During 12 years at Visa International, John H. Bennett was the architect of the bank card industry's most enduring advertising strategy, including the memorable lines "They don't take American Express," and "Everywhere you want to be."

He developed Visa's first advertising agency relationship, which endures, with BBDO Worldwide. He spearheaded Visa's sponsorship of the 1988 Olympics-and Visa has sponsored each subsequent Olympic Games.

Mr. Bennett retired from Visa last October, ending a distinguished financial services marketing career that included 19 years at American Express Co. and stints at Citicorp and Merrill Lynch & Co.

Now working as a consultant out of his Chatham, N.J., home, Mr. Bennett spoke freely in this recent interview-pointing out that the opinions were his own and not those of any past employer.

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What is your current view of the Visa campaign you helped shape?

The folks at Visa have got a campaign that continues to work for them. I know from the research they do that they don't see any reason to change it. It hits on the reason people really have cards: to use them.

The "flash value" is much overrated, particularly in the pragmatic world that we're in today. Utility is the No. 1 benefit, and it always has come up that way in all of the research. Visa found a way to dramatize that fact.

One of the keys to what Visa found was that their whole campaign is based on a fact-it's not based on perception. American Express had been very, very successful in the early days in romancing the perception that American Express was everywhere, that you couldn't leave home without it.

It was, more than anything, sort of a scare tactic. People who were traveling were not sure what they were going to run into. They knew the American Express name-they had confidence in that. But increasingly, as people traveled and found from their own experience that it really wasn't as difficult and wasn't as fun an experience as they thought, their behavior started to change.

What about the Visa ads has made them so effective?

Visa was able to track on a consumer behavior a trend that was developing: card usage based on the utility. It was helped by the fact that Visa had, through its banks worldwide, established a distribution system, a network of merchants that was many times larger than the American Express distribution base.

So although Amex owned this perception of utility and the upscale market, Visa, in fact, had the distribution. But for a while Visa had not been able to find a way to dramatize that. I guess it was a chicken-and-egg situation. The distribution happened so rapidly-they had this asset which just developed literally overnight. So when I went out there, the challenge was to use what we had to differentiate Visa from MasterCard.

From MasterCard? Don't the ads go after American Express?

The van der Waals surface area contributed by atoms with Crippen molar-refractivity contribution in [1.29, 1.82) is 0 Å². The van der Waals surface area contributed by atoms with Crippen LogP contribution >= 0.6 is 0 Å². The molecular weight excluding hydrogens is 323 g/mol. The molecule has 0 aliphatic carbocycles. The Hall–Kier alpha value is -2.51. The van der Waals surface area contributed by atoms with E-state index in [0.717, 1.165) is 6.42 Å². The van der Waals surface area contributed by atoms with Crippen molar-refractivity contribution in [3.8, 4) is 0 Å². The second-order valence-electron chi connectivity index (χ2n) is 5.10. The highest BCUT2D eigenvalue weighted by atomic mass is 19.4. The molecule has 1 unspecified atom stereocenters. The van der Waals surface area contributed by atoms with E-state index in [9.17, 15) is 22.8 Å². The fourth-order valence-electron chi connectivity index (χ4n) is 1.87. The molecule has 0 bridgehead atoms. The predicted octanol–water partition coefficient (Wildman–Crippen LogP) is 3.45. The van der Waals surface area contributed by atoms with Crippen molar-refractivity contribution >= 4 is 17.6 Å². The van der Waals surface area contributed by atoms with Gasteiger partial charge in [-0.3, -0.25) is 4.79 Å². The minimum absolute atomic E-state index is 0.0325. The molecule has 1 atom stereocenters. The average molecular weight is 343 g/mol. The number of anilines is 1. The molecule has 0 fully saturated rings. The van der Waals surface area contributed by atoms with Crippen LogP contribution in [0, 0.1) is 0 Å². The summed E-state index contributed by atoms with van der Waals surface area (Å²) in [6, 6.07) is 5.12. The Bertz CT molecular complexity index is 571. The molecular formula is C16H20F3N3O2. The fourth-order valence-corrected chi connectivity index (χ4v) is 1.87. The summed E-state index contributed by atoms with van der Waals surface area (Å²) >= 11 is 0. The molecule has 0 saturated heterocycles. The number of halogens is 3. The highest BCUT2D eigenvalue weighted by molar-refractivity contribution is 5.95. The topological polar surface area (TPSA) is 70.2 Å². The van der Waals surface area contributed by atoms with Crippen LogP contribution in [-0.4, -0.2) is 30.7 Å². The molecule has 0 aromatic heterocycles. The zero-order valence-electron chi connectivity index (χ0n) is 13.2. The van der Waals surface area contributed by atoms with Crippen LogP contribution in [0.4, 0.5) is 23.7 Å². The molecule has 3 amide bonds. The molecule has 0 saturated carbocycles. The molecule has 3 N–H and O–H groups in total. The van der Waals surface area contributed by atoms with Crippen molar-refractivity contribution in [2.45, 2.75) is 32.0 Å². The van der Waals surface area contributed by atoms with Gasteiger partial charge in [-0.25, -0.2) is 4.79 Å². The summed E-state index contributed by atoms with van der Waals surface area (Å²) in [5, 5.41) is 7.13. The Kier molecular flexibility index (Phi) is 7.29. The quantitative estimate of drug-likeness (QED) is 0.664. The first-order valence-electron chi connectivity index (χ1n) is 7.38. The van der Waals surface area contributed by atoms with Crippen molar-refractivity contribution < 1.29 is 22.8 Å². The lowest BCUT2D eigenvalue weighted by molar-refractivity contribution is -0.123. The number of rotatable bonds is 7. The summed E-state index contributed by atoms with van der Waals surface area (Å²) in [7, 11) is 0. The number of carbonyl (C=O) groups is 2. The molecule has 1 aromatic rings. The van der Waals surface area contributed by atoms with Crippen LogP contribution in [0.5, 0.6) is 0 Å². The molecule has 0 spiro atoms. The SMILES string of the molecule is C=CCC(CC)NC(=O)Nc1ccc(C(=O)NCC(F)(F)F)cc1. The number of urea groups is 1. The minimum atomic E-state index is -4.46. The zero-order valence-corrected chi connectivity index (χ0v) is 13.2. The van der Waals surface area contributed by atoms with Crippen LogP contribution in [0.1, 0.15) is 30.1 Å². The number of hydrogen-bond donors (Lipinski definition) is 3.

That's the whole basis of that campaign, from a strategic standpoint. American Express has never been the objective-the target-of Visa.

That's something that people have not clearly understood. Many people look at the campaign as outsiders and say, "Well, Visa's taking on American Express." That's not true at all. American Express is not the target. The target is really MasterCard, and the objective all along was to differentiate bank cards.

That's the challenge for the bank card industry, to find positioning that differentiates the products that the same distributor is marketing. It's a Coca-Cola/Pepsi campaign-Coca-Cola and Pepsi have got to do the same thing for Safeway supermarkets. That's what it was all about.

We were very fortunate at the time that Amex was there as the strategy- not as the target, not as the objective. By comparing to Amex and using the fact of the wider distribution, we were able to remove MasterCard from the competitive frame.

By ignoring MasterCard, you were trying to render them irrelevant?

Yes. It was then Visa versus American Express as far as the public was concerned. It was very timely, because in the '80s, people said, "Let's go for something that's real, that works."

Amex had been on this pedestal. Americans like nothing more than knocking something off a pedestal. It was time.

What about MasterCard?

MasterCard, all along, has been trying to recover. Since the early '80s they've been trying to find a niche, a positioning, that will do the same sort of thing for them (that Visa's campaign did). They haven't been able to find that, and when an agency doesn't come up with it, they kind of lose patience and go to another and try to find that silver bullet.

American Express has begun to take on Visa more directly-do you think it's working?

I think Amex has found it necessary to get a lot more specific, a lot more feature- and benefit-oriented in their ads. They've found it necessary to position themselves on more of a value basis because the whole perception trick is over.

It took them a while, because they had such a lot invested in that. But I think what you've seen them doing lately has been relatively successful for them-I think they have found a key there.

What do you think distinguishes Visa's advertising from competitors'?

The secret of their success is that they really understand the essence of a marketing partnership with an agency. I'm not sure MasterCard has ever really figured that out.

It's really very simple-it's like A, B, C. It's "hire the best available partner and then give them appropriate direction." The most important thing then is to have confidence in A and B-that you've got the best available, they've got the direction-now take what they come back with and run with it.

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